2016 is over, and it was a bleak year indeed, but there was some last-minute good news thanks to President Obama’s declaration of two new national monuments, as well as the protection of large parts of our oceans from off-shore drilling.

In particular, the declaration of Bear Ears National Monument, 1.35-million acres in southeast Utah, is great news for climbers, not just because this declaration forever protects such world-class climbing areas as Indian Creek from nefarious kleptocratic business interests, but also because this is the first national monument declaration to specifically name rock climbing as an appropriate and valued recreational activity.

This huge win came largely thanks to the Access Fund’s tireless work in Washington and Utah on our behalf. If you’ve never joined the Access Fund, or need to re-up your membership, now is a good time to do so and say thanks.

The Access Fund has also logged a diplomatic win by forging a new alliance with the Native American community, who, through the Bear Ears Inter-tribal Coalition, has acknowledged their support of rock climbers and rock climbing.

You likely know all of this, though, and that’s not what this post is about. This post is a reminder of the disheartening reality that, although battles may be won, the war is never over. With threatening, dark days looming ahead, it has never been more important for all of us to pitch in and, to paraphrase Gandhi, become the change we seek in this world.

Climbers are motivated people—at least when it comes to getting up a piece of rock. I have a ton of goals for myself this year, especially now that I’ve all but fully rehabilitated two painful shoulders back to full mobility. I wonder what would happen if I use even 1/10th of the dedication I bring to training and climbing and apply that to donating my time, money, and energy to political efforts that are going to help us preserve the environment, halt climate change, and provide opportunities and assistance to those who need it? What if we all did that?

If that was the norm, we probably wouldn’t be in the situation we’re in now.

As a side note, Alex Honnold has been an inspiration to me on this level. I’m honestly not even that impressed anymore that he free soloes the warm-up grade of 5.12. What’s impressive is that Honnold has leveraged his celebrity for good. He says he gives away 30 percent (!) of his income each year to causes, including his own non-profit the Honnold Foundation, which is doing cool work with solar energy and environmental causes.

We’ve seen what can be accomplished when people come together, take action, and really, genuinely, and meaningfully make their voices heard. The #NoDAPL victory last year is one such example of this.

But already, the people with a lot of money in their pockets, a lot of greed in their hearts, endless disdain for those below them, and a lot of shortsightedness about our environment and the future of our energy sources are determined to ram that pipeline through any way they can … because wars are never won.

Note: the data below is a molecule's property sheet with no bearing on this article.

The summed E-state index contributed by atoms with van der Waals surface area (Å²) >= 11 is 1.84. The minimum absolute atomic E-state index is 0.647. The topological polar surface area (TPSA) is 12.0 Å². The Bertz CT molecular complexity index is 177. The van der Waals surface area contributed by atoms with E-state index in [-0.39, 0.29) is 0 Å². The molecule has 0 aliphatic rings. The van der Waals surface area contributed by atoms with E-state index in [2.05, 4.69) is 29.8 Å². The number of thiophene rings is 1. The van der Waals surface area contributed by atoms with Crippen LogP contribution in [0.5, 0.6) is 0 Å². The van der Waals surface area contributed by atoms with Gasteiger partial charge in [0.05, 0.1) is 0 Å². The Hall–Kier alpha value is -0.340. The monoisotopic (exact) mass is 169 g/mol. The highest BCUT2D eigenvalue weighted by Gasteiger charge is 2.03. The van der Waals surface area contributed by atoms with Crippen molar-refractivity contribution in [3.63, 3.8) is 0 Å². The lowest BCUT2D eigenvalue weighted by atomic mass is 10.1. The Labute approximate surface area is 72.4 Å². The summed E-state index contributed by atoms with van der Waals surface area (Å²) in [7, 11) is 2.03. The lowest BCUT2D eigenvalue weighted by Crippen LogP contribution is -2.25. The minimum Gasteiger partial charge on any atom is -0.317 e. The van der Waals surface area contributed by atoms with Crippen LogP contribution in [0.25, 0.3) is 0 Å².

Look at Red Rock in Las Vegas. Clark County has recently filed a lawsuit against Save Red Rock, a grassroots organization of climbers and outdoor enthusiasts, to silence their opposition to fuckwad Mc’developer Jim Rhodes, who wants to rezone rural lands adjacent to Red Rock and build 5,000 homes and make a billion bucks. Red Rock would no longer be a wilderness oasis just a short drive from Vegas—it would be Vegas. This dude has been fighting to rezone this land since he bought it in 2002, and he has already been shut down once after public protest forced his negotiations to expire.

Now, of course, he’s back at it … because wars are never won.

With arguably the most fossil-fuel/big-oil friendly administration ever coming into office, there are going to be many more battles for those who care about the environment. Already guys like Newt Gingrich have suggested that if Donald Trump finds himself in violation of a law, he should just change it—in other words, how can you break the law if you re-make the law? Also, on Tuesday, Republicans made it easier for members of Congress to cede federal control of public land, which is a sneaky ploy that will subsequently allow state representatives, who are sycophants for big industry, to open up backdoors that will allow them to exploit what was originally supposed to be cherished and loved by the people.

So if you think that Bear Ears, or our oceans, or any of our National Parks are “forever protected,” it’s time to think again. These are all just proclamations on pieces of paper. They mean nothing. The real power is found in our collective vigilance. This is a responsibility we can’t ignore. It’s time to get motivated and carve off a little bit of that legendary climber stoke that we all have, and dedicate to fighting battles in a never-ending war.

This week, I called my Republican representative’s office and voiced my concern over their plan to dismantle the ethics committee. So did thousands of other people. And it worked. And it only took me 5 minutes. Your voice matters. Speak up—especially when it’s important.

If you want to help out Save Red Rock, they’re only halfway through their fundraising campaign. You can donate here. They’re also looking for folks to sign a petition and write letters.

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  • Matt Desenberg

    Well said. I think calling representative (repeatedly, in some cases) is the best way to get their attention vs. email. BTW, is that cover picture of Castleton? Who is the photographer? That’s a hell of a shot…

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